Bilateral v. Unilateral Contracts


Contracts are an important part of every business. They help business owners keep things organized and running smoothly. Contracts provide certainty for both parties around key terms, like what type of services will be provided by each party, the cost of those services, and the duration of the relationship. 

In the U.S., contracts can be written or verbal, but in order to be enforceable, they generally must have three elements: (1) an offer made by one party; (2) acceptance of that offer by another party; and (3) the exchange of something of value (called “consideration”).

There are many different types of contracts and the structure of a contract can vary depending on the industry or the terms of the deal. Two common types of contracts are bilateral contracts and unilateral contracts. 

What is a Bilateral Contract?

A bilateral contract is a contract where both parties are required to perform. Performance can be providing services to the other party, delivering goods, or simply delivering payment to the other party. Many common contracts are bilateral contracts. For example, the contract to buy or lease a car is a bilateral contract–you (the buyer) agree to make payments to the owner of the car and the owner (the seller) agrees to deliver the car to you. A contract does not need to be bilateral in order to be enforceable. Some contracts are unilateral and are just as valid. 

What is a Unilateral Contract?

A unilateral contract is a contract where only one of the parties is required to perform. A common unilateral contract is a unilateral non-disclosure agreement (also called a “confidentiality agreement”). Under this type of contract, one party agrees to keep certain information confidential and to not disclose that information to any third-parties. Non-disclosure agreements can also be bilateral (also called “mutual”) where both parties agree to keep certain information confidential. Whether a unilateral or bilateral non-disclosure agreement should be used just depends on the circumstances. Do both parties want the other party to keep information confidential? Are the parties exchanging sensitive information or is the flow of information only in one direction? These types of considerations can determine whether to use a unilateral or mutual non-disclosure agreement. Another type of unilateral contract is an event release or waiver you might receive when attending a sporting event or participating in a risky activity. One party agrees to waive their rights to bring claims against the other party in exchange for the ability to attend the event or participate in the activity.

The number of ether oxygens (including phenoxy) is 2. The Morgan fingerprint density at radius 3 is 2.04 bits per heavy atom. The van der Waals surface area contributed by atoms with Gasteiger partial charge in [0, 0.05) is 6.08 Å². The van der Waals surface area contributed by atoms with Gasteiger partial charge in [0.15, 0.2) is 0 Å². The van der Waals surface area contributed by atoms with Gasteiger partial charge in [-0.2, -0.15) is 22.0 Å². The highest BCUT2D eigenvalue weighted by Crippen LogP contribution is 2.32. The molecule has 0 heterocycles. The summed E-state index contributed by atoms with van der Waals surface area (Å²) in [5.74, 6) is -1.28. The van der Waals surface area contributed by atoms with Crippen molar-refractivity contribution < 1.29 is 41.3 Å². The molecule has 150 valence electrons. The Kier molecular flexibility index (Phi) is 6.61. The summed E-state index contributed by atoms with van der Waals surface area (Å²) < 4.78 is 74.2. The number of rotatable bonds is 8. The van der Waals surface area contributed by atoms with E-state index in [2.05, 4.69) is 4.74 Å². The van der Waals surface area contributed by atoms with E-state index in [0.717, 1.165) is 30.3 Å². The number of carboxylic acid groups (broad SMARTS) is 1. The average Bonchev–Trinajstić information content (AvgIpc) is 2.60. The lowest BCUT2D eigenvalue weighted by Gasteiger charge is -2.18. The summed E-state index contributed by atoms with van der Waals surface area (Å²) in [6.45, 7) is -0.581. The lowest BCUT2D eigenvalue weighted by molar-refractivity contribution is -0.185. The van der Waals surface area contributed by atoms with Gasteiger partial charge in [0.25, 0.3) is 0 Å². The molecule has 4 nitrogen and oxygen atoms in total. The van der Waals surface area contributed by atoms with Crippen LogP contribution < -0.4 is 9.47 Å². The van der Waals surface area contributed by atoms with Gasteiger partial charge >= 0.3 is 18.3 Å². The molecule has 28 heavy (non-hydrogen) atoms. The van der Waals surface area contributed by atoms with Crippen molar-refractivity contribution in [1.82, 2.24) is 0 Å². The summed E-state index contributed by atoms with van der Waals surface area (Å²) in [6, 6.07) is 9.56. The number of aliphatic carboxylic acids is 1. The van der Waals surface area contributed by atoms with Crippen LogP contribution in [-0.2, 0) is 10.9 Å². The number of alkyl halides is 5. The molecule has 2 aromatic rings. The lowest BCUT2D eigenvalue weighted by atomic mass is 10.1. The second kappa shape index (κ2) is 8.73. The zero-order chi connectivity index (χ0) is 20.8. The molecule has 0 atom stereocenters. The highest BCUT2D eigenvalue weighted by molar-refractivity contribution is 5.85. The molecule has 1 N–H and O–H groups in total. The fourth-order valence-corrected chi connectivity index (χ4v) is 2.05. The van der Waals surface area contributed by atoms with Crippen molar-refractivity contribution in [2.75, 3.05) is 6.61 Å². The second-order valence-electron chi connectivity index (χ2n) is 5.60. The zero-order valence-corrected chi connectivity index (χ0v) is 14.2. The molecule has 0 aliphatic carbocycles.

It can take some work to draft and manage contracts with clients, but they are important tools in the toolbox of small business owners. If you can create a few contract templates for your business, and establish a system to manage the flow of contracts, you’ll be in a great position to build a strong, successful business.

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